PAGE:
The last letter home, part 1

To many families came a letter that, as events proved, would be the last letter to arrive, forever and a day, from their soldier relative. Such a letter came to the White family living in Cambridge, Massachusetts in mid-1862. Though not connected with Maine, that letter represents similar correspondence reaching many Maine homes that year.

Twenty-one when he enlisted as a private in Co. G, 19th Massachusetts Infantry Regiment, George R. White mustered with that outfit in Lynnfield on Aug. 28, 1861 and arrived at a Meridian Hill camp in Washington, D.C. by Sept. 9, when he wrote a letter to his younger brother, Henry K. White.

Compiled in 1991 by Bob Bartosz, “The Civil War Letters Home From Geo. R. White” provides a detailed viewpoint of Army life as seen through the eyes of a 19th Massachusetts Infantry private. (Courtesy Bob Bartosz)

Camp life was strenuous, White noted. Rousted between 5 a.m. and 6 a.m. for roll call, the soldiers then cleaned their quarters until falling “in for breakfast about 7,” with “guard mounting at 9” a.m. Learning the “manual of arms,” Co. G drilled from 10 a.m.-12 noon “and then fall in for dinner.”

Battalion drill began at 2 p.m., and “we commence today at double quick,” White wrote. Supper came later, a dress parade took place at 6:30 p.m., and after the 10 p.m. roll call, the recruits “turn in for sleep.

“If you can stand the work you are all right because the grub is simple, plain[,] substantial and just what any man ought to grow fat on,” George White commented.

Filling his letters with rich details about military life, White described traveling along the Chesapeake & Ohio Canal aboard “the canal boat Elizabeth Snyder” after marching 17 miles to Edwards Ferry on the Potomac River on Tuesday, March 11, 1862. He “went up on deck to see the sights,” but with night settling over the canal, White “went below to sleep.

“We’re pretty crowded,” he realized, but a judicious application of “kick and push” resulted in White rousting “a fellow in Co. A” and sliding into his space.

A muster roll published in “The Civil War Letters Home” identifies George R. White as being 21 when he mustered with Co. G, 19th Massachusetts Infantry. (Courtesy Bob Bartosz)

Disembarking at Sandy Hook on Wednesday morning, the 19th Massachusetts boys “crossed the Potomac on a pontoon bridge and landed on Va. soil for the first time,” White wrote. The regiment passed through Harpers Ferry and saw “the engine house where John Brown was captured.”

Recalled to Washington on March 24, the 19th Massachusetts boarded the steamer North American and headed for Fort Monroe, the federal post at the tip of the Virginia Peninsula. As did many Maine boys arriving at Old Point Comfort, “I saw the little Monitor sailing about the water ready to meet the Merrimac,” White wrote about the two ironclads.

The Monitor “looks as much like a couple of planks with a tar barrel set up in the centre,” he thought.

Sent “reconoitring” on Monday, April 7, the 19th Massachusetts experienced its “first time … under fire” and “having done a pretty good days work in the shape of reconoitring, we returned to camp,” White informed his family.

A Union soldier stands watch next to a large hardwood in an illustration from “Civil War Letters Home.” (Courtesy Bob Bartosz)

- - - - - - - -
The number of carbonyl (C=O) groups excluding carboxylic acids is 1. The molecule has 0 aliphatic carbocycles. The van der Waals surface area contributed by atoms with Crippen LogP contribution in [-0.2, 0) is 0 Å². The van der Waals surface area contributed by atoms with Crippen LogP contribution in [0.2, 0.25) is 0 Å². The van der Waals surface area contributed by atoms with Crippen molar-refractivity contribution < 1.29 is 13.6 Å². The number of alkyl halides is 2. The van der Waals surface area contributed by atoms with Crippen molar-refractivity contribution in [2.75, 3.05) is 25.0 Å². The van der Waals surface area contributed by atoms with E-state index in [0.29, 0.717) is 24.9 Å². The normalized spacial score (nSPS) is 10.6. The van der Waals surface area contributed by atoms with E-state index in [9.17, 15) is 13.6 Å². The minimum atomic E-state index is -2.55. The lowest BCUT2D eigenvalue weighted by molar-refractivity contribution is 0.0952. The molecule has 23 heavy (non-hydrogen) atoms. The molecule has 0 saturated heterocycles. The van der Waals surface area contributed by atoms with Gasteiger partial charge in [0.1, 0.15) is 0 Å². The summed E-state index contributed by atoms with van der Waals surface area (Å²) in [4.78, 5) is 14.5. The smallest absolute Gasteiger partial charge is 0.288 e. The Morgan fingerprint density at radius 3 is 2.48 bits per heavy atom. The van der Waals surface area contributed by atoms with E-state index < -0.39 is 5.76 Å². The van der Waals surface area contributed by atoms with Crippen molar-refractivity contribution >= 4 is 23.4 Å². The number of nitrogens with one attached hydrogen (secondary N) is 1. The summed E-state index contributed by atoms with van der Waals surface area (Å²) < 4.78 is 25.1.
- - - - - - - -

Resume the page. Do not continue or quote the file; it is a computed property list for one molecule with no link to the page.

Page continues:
Moving with the army up the Peninsula, the 19th Massachusetts lost some men to sickness, but “my health is good,” White commented in a May 1 letter to his father. “The boys in the tent with me are first rate boys, not afraid to do a little work when it is for our good.”

A long-awaited box from home arrived on May 2, while the regiment camped near Yorktown. The box “had been so long coming that the eatibles (sic) were nearly all spoiled,” White complained. “I was sorry for I know they were good when they started espec ially the cream cakes.

“I know of nothing more at present except that I expect we are on the road to Richmond,” he wrote from New Kent Court House on May 10.

Belonging to the 3rd Brigade (Brig. Gen. Napoleon J.T. Dana), 2nd Division (Brig. Gen. John Sedgwick), II Corps (Brig. Gen. Edwin Sumner), the 19th Massachusetts fought at the May 31-June 1 Battle of Seven Pines, then meandered a bit around the Chickahominy River as George McClellan figured out how to capture Richmond.

“I don’t know as it makes any difference whether you direct [mail] to Yorktown or Washington,” White wrote his father on May 13. “My letters come as soon as anybody’s.”

That was about to change.

Next week: A Massachusetts family receives a last letter

Source: Letters Home From Geo. R. White, Robert C. Bartosz, self-published, 1991

Brian Swartz can be reached at visionsofmaine@tds.net. He enjoys hearing from Civil War buffs interested in Maine’s involvement in the war.

 

Brian Swartz

About Brian Swartz

Welcome to "Maine at War," the blog about the roles played by Maine and her sons and daughters in the Civil War. I am a Civil War buff and a newspaper editor recently retired from the Bangor Daily News. Maine sent hero upon hero — soldiers, nurses, sailors, chaplains, physicians — south to preserve their country in the 1860s. “Maine at War” introduces these heroes and heroines, who, for the most part, upheld the state's honor during that terrible conflict. We tour the battlefields where they fought, and we learn about the Civil War by focusing on Maine’s involvement with it. Be prepared: As I discover to this very day, the facts taught in American classrooms don’t always jibe with Civil War reality. I can be reached at visionsofmaine@tds.net.